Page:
From up­start creative spa­ces and ob­scure bars to neigh­bor­hoods where a sur­pris­ing ur­ban tran­quil­ity reigns, Bangkok re­mains ripe for dis­cov­ery

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36 hours in Bangkok

ONE OF THE first Thai words that for­eign­ers learn in Bangkok is ‘farang’, or ‘for­eigner’. And no won­der. More than 20 mil­lion farang de­scend on the tem­ples and temp­ta­tions of Thai­land’s cap­i­tal ev­ery year, mak­ing it one of the planet’s most vis­ited cities.

You run into each other in ho­tels and restau­rants, in the air-con­di­tioned mega­malls of Siam Square, at the teem­ing Chatuchak out­door mar­ket and the Bud­dhist sites of Wat Pho and Wat Arun. To­gether, you jos­tle through the crowds along the buzzing Sukhumvit strip and the back­packer haven of Khao San Road. And there you are again, ven­tur­ing into the fa­mous bars of Pat­pong and Soi Cow­boy.

For­tu­nately, Bangkok is vast and fast-evolv­ing, with many re­mote cor­ners and newly minted hang­outs. From up­start creative spa­ces and restau­rants to the un­der-vis­ited Thon­buri district, Bangkok re­mains ripe for dis­cov­ery.

FRI­DAY 4pm: Si­amese stud­ies

“Are Tuk-Tuks and Pad Thai Re­ally Thai?” That ques­tion, em­bossed on a wall, wel­comes you to the re­cently re­opened Mu­seum Siam, an in­ter­ac­tive, high-tech fun house whose motto is ‘De­cod­ing Thai­ness’.

Ex­plor­ing the gal­leries is like bounc­ing around a pin­ball ma­chine: sur­faces light up, bells ring and char­ac­ters and ob­jects sud­denly pop out of floors and walls as you ac­cu­mu­late knowl­edge about Thai his­tory, roy­alty, fash­ion, food, Bud­dhism and pop cul­ture. Spoiler alert:

Tuk-tuks ar­rived in Thai­land via post­war Italy and Ja­pan.

6pm: Gods and mon­sters

Ur­ban chaos gives way to vil­lage-like (and farang-free) tran­quil­lity across the nearby Me­mo­rial Bridge. Fea­tur­ing an er­satz moun­tain dot­ted with Bud­dha stat­ues, the rock gar­den of the Wat Pray­oon com­plex is a haven of grot­toes, pavil­ions, roam­ing tur­tles and fish ponds. Along­side it, a soar­ing, white, bell-shaped chedi sur­rounded by 18 smaller white chedis is a si­mul­ta­ne­ously mas­sive and min­i­mal­ist mon­u­ment.

Go past the Church of Santa Cruz (orig­i­nally con­structed by Por­tuguese set­tlers; the present struc­ture was re­built in the early 20th cen­tury) and fol­low the slim river­bank path to Kuan An Keng. The Chi­ne­se­built tem­ple is adorned with red pil­lars, golden bells and sculpted dragons; be­yond it, is the daz­zling, mul­ti­tiered, 19th-cen­tury Bud­dhist tem­ples and bell tower of Wat Kalayana­mitr. A ferry ( THB5, or about $0.16) re­turns you across the river in min­utes.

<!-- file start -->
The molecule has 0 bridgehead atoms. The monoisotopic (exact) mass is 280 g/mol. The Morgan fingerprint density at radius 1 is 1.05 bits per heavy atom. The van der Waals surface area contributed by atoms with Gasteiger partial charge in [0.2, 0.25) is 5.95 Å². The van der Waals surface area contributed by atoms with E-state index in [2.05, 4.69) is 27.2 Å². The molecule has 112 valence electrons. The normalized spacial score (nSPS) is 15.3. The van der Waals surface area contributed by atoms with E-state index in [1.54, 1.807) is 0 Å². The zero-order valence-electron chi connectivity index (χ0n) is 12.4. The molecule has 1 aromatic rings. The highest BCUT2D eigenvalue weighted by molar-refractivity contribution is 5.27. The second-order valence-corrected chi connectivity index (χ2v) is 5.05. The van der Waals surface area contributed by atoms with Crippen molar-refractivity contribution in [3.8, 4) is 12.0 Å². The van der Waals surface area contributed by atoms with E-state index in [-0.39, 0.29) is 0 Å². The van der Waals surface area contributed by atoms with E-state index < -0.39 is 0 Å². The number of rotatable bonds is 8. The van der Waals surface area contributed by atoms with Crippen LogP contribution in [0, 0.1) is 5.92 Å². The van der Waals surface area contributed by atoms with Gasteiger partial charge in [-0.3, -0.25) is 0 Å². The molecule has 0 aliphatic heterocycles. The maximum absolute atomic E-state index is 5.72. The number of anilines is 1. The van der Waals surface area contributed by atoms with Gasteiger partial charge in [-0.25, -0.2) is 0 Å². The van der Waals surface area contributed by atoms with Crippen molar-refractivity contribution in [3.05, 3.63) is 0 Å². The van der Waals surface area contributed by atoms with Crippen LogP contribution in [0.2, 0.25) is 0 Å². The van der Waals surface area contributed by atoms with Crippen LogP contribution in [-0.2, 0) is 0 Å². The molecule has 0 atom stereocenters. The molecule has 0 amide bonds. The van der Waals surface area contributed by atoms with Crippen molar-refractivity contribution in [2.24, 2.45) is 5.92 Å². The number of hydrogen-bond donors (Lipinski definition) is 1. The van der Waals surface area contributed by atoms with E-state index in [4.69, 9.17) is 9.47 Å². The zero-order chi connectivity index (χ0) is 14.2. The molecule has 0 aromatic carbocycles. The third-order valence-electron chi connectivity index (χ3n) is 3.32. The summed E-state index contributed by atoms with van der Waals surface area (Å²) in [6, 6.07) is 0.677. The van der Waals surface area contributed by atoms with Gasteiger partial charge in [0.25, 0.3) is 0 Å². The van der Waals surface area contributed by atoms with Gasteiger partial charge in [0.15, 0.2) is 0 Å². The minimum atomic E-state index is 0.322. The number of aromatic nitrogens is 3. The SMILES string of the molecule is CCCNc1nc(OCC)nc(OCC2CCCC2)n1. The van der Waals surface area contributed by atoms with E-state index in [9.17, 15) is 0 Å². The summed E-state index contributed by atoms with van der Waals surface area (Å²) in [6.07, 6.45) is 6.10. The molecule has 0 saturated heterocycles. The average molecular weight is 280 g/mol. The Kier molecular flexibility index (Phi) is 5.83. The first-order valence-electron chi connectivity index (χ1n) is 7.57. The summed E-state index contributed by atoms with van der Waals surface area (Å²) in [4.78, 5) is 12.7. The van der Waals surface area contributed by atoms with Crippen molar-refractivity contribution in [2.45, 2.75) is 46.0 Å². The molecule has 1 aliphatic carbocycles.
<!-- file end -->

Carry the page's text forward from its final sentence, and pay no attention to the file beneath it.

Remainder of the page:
8pm: Sub­lime Gaa

Gag­gan is reg­u­larly ranked as Asia’s best restau­rant. Don’t eat there. Just across the pas­sage­way is the less fas­tid­i­ous, less ex­pen­sive, less-hyped, al­most-brand-new and truly sub­lime din­ing ex­pe­ri­ence known as Gaa, where you don’t have to book weeks in ad­vance. (A few days are enough — for now).

Dé­cor con­sists of in­dus­trial ma­te­ri­als and au­tum­nal hues, mu­sic ranges from bossa nova to David Bowie, and the in­no­va­tive food comes courtesy of the In­dian chef Garima Arora, who worked pre­vi­ously at Copenhagen’s Noma restau­rant and, yes, Gag­gan. The 10-course menu ($67) might show­case In­doSi­amese hy­brids ( Thai cray­fish on In­dian flat­bread with shell bisque), high-end com­fort food (warm fer­mented tofu whey with char­coal-roasted cau­li­flower), meaty-sweet mashups (chilled shards of chicken-liver mousse on toast with lon­gan jam) or fruity fun desserts.

10.30pm: The Chi­nese col­lec­tion

For most trav­ellers, Chinatown’s ap­peals are street food and the huge gold Bud­dha in Wat Traimit. But the small nearby lane called Soi Nana is a gold mine of new bars. The red neon, flick­er­ing can­dles and dark wood at Ba Hao evoke a sul­try den from 1930s Shang­hai.

SATUR­DAY 10am: Mar­ket sat­u­ra­tion

Want to rub sweaty el­bows with tens of thou­sands of re­tail en­thu­si­asts in a 27-acre, sun-seared out­door mar­ket with some 15,000 booths hock­ing co­conut­shell ash­trays, ele­phant-print pants, jas­mine soaps, striped cush­ions and count­less other wares? If not, swap over­loaded

For­tu­nately, Bangkok is vast and fast- evolv­ing, with cor­ners many and re­mote newly minted hang­outs. From up start creative spa­ces and restau­rants to the un­der-vis­ited Thon­buri district, Bangkok re­mains ripe for dis­cov­ery.

Chatuchak mar­ket for un­der­vis­ited Pa­paya, a soar­ing air-con­di­tioned ware­house shop packed with a mu­se­um­like col­lec­tion of vin­tage goods: bel­lows cam­eras, Ja­cob­sen chairs, bar­ber poles, 1970s com­put­ers, claw foot tubs, Ori­en­tal rugs, snuff boxes, surgery lamps and so much else — ex­cept other shop­pers.

1pm: Fishes and loaves